PDR (proliferative diabetic retinopathy) is the more advanced stage of diabetic eye disease. It occurs when the retina starts to grow blood vessels. The vessels grown are weak and fragile and often bleed easily. Scar tissue can form and cause problems that affect both central and peripheral (side) vision.
Our eyes need tears to stay comfortable and healthy. Tears help us see better as well. If your eyes do not make enough tears or they make the wrong type of tears, it is called Dry Eyes.
The tear film is made up of three layers:
- An oily layer – the outside layer that creates a smooth tear surface that keeps eye from drying out as quickly.
- A watery layer-the middle layer that cleans the eye and washes away debris or particles
- A mucous layer-the inner layer that assists in spreading the watery layer over the eye’s surface and help tears “stick” to the eye
Symptoms of Dry Eye
- Stinging and burning
- Scratchy or feeling like something is in your eye
- Red or irritated
- Unable to wear contacts comfortably
- Lots of tears or watery eyes
The word LASIK is an acronym for “laser-assisted in situ keratomileusis.” It is a refractive procedure that reshapes the cornea to correct nearsightedness, farsightedness and astigmatism. LASIK surgery is considered a “refractive surgery” because its goal is to improve vision at distance without the need for glasses or contact lenses.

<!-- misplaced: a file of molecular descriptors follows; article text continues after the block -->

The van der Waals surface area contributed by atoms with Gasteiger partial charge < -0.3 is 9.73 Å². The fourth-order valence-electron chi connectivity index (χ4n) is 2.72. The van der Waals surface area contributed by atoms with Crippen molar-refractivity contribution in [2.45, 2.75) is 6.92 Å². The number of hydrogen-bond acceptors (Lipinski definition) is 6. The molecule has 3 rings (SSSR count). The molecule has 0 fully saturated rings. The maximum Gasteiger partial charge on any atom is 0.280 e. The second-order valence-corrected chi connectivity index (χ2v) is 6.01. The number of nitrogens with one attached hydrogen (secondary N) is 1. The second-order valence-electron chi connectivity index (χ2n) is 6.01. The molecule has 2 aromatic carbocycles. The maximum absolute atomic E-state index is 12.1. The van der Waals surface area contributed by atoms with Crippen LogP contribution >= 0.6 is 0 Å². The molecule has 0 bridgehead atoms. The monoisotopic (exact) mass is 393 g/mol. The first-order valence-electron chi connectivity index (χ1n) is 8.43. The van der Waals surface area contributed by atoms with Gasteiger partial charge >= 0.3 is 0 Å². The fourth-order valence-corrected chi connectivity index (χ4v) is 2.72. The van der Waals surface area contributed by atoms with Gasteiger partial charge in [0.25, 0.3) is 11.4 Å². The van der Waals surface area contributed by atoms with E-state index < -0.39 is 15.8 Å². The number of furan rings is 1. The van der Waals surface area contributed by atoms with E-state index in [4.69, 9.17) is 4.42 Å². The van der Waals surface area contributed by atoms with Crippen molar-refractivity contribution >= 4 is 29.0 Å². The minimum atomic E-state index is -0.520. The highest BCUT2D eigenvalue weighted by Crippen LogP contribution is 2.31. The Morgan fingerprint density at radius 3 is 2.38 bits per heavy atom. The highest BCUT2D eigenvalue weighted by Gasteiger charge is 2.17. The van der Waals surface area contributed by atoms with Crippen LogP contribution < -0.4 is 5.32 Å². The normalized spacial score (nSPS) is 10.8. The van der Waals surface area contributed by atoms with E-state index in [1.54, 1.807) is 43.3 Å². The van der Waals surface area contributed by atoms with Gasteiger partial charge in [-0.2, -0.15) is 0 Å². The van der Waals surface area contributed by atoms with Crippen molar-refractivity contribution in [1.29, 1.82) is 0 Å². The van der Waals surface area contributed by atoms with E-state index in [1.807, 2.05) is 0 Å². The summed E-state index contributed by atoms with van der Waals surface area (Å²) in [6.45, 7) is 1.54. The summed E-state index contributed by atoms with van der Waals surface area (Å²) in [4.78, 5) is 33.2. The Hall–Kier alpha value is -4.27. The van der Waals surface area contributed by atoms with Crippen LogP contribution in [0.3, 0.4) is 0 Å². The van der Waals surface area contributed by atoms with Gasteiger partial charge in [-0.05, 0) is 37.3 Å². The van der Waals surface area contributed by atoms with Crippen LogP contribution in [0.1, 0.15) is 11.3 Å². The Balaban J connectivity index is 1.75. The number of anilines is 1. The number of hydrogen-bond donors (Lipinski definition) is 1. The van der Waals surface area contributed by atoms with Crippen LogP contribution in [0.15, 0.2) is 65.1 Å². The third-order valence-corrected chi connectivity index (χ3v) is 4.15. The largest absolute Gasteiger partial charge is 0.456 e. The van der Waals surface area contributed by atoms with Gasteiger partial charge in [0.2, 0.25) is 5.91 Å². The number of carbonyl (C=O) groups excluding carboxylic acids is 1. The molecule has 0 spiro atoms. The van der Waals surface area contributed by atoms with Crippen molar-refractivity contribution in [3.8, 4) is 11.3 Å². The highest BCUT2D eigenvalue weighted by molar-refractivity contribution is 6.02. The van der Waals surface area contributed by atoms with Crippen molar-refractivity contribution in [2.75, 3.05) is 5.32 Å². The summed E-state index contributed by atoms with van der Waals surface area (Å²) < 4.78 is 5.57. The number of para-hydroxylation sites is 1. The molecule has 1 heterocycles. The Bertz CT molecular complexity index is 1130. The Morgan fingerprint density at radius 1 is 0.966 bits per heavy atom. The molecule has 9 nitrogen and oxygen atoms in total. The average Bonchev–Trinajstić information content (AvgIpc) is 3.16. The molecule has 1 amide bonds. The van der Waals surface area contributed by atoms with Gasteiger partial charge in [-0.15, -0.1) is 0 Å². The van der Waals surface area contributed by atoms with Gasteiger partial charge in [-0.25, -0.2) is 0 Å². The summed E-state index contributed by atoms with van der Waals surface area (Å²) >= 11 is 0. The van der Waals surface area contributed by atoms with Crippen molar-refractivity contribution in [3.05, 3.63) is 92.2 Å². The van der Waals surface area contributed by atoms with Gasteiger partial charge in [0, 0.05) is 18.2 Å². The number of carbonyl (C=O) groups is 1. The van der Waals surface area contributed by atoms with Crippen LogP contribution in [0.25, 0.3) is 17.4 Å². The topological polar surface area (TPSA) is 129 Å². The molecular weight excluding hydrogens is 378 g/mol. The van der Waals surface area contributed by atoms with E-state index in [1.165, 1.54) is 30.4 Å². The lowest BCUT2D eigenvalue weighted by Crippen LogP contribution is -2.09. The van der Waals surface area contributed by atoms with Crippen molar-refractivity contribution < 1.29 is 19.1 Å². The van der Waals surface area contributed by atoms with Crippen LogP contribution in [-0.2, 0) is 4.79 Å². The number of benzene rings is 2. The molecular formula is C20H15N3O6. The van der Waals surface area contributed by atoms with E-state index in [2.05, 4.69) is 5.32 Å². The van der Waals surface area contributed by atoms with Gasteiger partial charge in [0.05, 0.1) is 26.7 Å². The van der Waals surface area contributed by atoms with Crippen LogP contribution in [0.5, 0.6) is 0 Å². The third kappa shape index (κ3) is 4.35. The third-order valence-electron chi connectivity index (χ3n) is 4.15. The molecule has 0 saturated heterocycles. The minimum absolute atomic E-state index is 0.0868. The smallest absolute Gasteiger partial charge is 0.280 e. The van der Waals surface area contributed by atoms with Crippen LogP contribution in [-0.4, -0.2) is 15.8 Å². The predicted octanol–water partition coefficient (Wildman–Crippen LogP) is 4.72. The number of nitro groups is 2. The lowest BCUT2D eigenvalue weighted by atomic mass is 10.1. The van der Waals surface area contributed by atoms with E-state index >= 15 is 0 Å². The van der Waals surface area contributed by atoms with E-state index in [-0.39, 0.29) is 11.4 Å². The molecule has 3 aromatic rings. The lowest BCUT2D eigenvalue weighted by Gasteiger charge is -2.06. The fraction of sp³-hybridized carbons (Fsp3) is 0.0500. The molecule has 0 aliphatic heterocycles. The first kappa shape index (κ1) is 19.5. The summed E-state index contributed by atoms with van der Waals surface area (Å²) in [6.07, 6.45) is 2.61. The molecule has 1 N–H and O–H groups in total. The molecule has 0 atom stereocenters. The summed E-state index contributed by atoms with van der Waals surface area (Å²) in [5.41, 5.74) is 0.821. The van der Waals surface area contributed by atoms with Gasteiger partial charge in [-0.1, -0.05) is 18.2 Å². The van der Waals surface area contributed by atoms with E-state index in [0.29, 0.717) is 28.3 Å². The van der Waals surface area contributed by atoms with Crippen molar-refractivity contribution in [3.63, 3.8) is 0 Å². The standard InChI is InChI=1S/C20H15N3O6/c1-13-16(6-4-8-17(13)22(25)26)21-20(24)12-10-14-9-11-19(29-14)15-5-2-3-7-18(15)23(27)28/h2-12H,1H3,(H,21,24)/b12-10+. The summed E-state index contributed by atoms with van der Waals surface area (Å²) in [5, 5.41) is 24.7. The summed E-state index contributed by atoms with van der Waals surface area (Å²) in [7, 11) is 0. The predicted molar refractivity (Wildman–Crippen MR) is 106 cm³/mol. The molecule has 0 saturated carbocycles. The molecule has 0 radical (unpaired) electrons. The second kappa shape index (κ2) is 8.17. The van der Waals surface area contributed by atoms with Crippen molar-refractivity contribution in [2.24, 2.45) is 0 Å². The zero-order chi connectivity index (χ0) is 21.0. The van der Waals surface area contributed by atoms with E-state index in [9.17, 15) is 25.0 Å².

Benefits to LASIK surgery include little or no post-operative discomfort, immediate vision improvement, and the ability to drive or return to work quicklysometimes as soon as the next day. Most patients require no corrective eyewear after surgery although patients over 40 may require reading glasses.
LASIK is the most common refractive surgery performed today.
If LASIK is not an option, there are other “refractive surgeries” available to make you independent of glasses or contacts.
Additional Eye Conditions
Any group of eye diseases characterized by abnormally high intraocular fluid pressure. This can lead to a damaged optic disk, hardening of the eyeball and partial to complete loss of vision.
A condition in which the eyes do not point in the same direction.
A separation of the retina from the retinal pigment epithelium in the back of the eye. In most cases retinal detachment develops slowly.